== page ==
The Morris County Stigma‐Free Communities Initiative is a county‐wide program which aims to eradicate the stigma associated with mental illness and substance use disorders. We are dedicated to raising awareness of these illnesses by creating an environment where affected individuals are supported in their efforts to achieve wellness and recovery.
The Stigma Free Communities Initiative
Stigma‐Free Communities aim to inspire public interest and open dialogues about stigma. The County of Morris and several Morris County towns have already passed Stigma‐Free resolutions.
Establishing Stigma‐Free Communities will raise awareness of the local mental health and recovery resources available so that no resident needs to feel hopeless or alone. Stigma‐Free Communities will encourage residents to break down barriers and be mindful of their mental health and ask for help when needed. Substance use disorders and mental illness have the potential to worsen if left untreated and complications arise when individuals do not seek help. It is essential that residents engage in care as soon as the need is identified so recovery can begin, hope is inspired and tragedies are avoided.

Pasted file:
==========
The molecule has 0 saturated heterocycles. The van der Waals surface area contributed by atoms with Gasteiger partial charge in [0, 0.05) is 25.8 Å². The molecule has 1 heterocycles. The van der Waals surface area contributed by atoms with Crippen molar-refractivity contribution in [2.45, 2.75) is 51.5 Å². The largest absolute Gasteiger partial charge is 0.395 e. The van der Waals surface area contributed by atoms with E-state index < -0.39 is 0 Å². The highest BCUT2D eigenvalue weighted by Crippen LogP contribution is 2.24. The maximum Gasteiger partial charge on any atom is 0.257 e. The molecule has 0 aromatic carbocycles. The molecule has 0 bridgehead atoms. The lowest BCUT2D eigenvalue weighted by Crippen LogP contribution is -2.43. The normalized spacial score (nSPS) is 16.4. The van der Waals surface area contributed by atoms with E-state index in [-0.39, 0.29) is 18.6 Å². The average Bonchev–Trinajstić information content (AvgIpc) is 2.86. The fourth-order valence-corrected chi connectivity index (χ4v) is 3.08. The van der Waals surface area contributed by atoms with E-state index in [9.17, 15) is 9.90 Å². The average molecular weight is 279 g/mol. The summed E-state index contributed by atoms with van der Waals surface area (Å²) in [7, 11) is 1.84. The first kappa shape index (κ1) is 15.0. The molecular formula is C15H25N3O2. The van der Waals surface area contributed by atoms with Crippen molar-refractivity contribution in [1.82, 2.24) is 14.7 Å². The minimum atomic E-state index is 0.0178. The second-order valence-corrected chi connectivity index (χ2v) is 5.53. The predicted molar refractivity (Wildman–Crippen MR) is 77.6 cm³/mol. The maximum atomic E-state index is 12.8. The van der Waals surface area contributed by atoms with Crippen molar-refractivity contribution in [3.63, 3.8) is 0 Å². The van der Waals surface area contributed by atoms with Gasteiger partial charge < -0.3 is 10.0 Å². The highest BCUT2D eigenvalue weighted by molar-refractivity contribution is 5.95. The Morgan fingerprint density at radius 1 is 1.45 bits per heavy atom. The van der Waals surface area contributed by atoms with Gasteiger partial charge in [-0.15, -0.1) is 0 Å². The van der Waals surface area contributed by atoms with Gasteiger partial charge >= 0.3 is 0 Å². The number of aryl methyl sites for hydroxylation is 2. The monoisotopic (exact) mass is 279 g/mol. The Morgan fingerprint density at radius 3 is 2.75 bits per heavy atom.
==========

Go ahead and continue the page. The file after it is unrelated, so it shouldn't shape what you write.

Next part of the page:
Stigma is a mark of disgrace which results from the judgment by others. When an individual is labeled by their illness they experience judgment and prejudice. Stigma brings experiences and feelings of shame, embarrassment, distress, hopelessness and reluctance to seek or accept help. As a result, stigma is the primary reason individuals do not seek help when they experience symptoms of mental illness.
Who is involved?
Everyone is involved. This county‐wide initiative includes all Morris County residents, young and old. From bus drivers to school administrators, business owners to law enforcement, every community member is a key stakeholder. We want to link all stakeholders to training opportunities and awareness events aimed at increasing public knowledge about mental illness and substance use disorders and knowledge of local resources available to Morris County residents.
Prevalence of Mental Illness
The World Health Organization ranks mental health conditions, including alcohol and substance use disorders, as the leading cause of disability in the United States and Canada, affecting people of all ages and backgrounds. 1 in 4 adults experience a diagnosable mental disorder in a given year (approximately 61.5 million Americans) and 1 in 17 adults live with a serious mental illness such as schizophrenia or bipolar disorder. Yet more than half will not seek treatment. Why?
The primary reason individuals fail to seek the help they need is due to the stigma associated with the disease of mental illness. Main reasons cited are shame and fear of judgment from friends, family and co‐workers. Such judgment is often rooted in a lack of knowledge or training. It is our goal to disseminate information and foster a stigma‐free environment where people are free from judgment and can get the help they need to recover from disease.